I'm reading the CLRS book and have a question about the following quote from the book.

In order for radix sort to work correctly, the digit sorts must be stable.

Why is stability required? Wouldn't Radix sort still produce correctly sorted output even if there was no consistency in ordering of identical values, since Radix sort sorts on every digit position?

  • $\begingroup$ You can probably figure out the answer by simulating radix sort with a pencil and paper and trying to see where an unstable sort could mess things up. If you succeed with that, I encourage you to post it as an answer. $\endgroup$ Commented Nov 17, 2018 at 14:16

1 Answer 1


Integers that are equal in some digit aren't always equal (e.g., 12 and 13).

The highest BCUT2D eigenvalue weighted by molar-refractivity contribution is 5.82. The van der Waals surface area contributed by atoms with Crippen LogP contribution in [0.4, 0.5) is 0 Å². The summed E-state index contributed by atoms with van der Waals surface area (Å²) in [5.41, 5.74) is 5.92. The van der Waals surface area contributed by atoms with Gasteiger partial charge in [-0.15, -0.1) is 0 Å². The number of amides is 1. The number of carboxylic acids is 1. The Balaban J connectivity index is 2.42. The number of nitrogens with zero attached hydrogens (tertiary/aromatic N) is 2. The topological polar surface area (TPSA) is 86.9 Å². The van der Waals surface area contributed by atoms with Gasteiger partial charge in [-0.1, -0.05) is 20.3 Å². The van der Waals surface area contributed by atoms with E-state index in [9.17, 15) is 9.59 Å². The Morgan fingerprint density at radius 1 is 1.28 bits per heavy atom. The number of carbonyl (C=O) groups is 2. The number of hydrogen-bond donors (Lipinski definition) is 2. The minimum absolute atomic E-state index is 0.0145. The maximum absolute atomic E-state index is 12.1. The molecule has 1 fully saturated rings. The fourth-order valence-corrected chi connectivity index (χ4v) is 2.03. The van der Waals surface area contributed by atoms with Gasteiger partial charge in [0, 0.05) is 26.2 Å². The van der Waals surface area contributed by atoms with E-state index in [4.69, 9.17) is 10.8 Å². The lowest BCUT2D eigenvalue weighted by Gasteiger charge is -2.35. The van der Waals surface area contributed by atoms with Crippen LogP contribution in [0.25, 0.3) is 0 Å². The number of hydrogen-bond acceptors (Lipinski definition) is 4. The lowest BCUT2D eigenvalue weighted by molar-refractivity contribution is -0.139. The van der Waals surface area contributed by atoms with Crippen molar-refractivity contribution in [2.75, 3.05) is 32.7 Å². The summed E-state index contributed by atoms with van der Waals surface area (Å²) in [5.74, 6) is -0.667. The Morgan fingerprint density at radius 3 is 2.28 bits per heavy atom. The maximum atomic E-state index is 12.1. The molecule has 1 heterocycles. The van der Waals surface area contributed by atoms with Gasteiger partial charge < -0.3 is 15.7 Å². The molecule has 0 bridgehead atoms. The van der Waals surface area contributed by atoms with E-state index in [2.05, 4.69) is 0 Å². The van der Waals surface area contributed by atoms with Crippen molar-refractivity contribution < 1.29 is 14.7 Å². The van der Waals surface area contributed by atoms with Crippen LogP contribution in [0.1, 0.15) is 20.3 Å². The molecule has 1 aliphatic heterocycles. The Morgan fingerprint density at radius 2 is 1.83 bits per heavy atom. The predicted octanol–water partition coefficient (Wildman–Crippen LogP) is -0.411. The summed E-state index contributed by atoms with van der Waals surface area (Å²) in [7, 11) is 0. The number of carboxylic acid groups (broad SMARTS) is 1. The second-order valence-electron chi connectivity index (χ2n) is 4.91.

Let's sort [13, 12] using a LSD-first radix sort (base 10). But we'll use an unstable sort for each digit.

First we sort by the 1's place, so the array becomes [12, 13].

Now we sort by the 10's places, but 12 and 13 have the same digit. Since the sort is unstable, the resulting array could be [12, 13] or [13, 12]. We don't know.

If the sort were stable we would be guaranteed to get a correctly sorted array.


Your Answer

By clicking “Post Your Answer”, you agree to our terms of service and acknowledge you have read our privacy policy.

Not the answer you're looking for? Browse other questions tagged or ask your own question.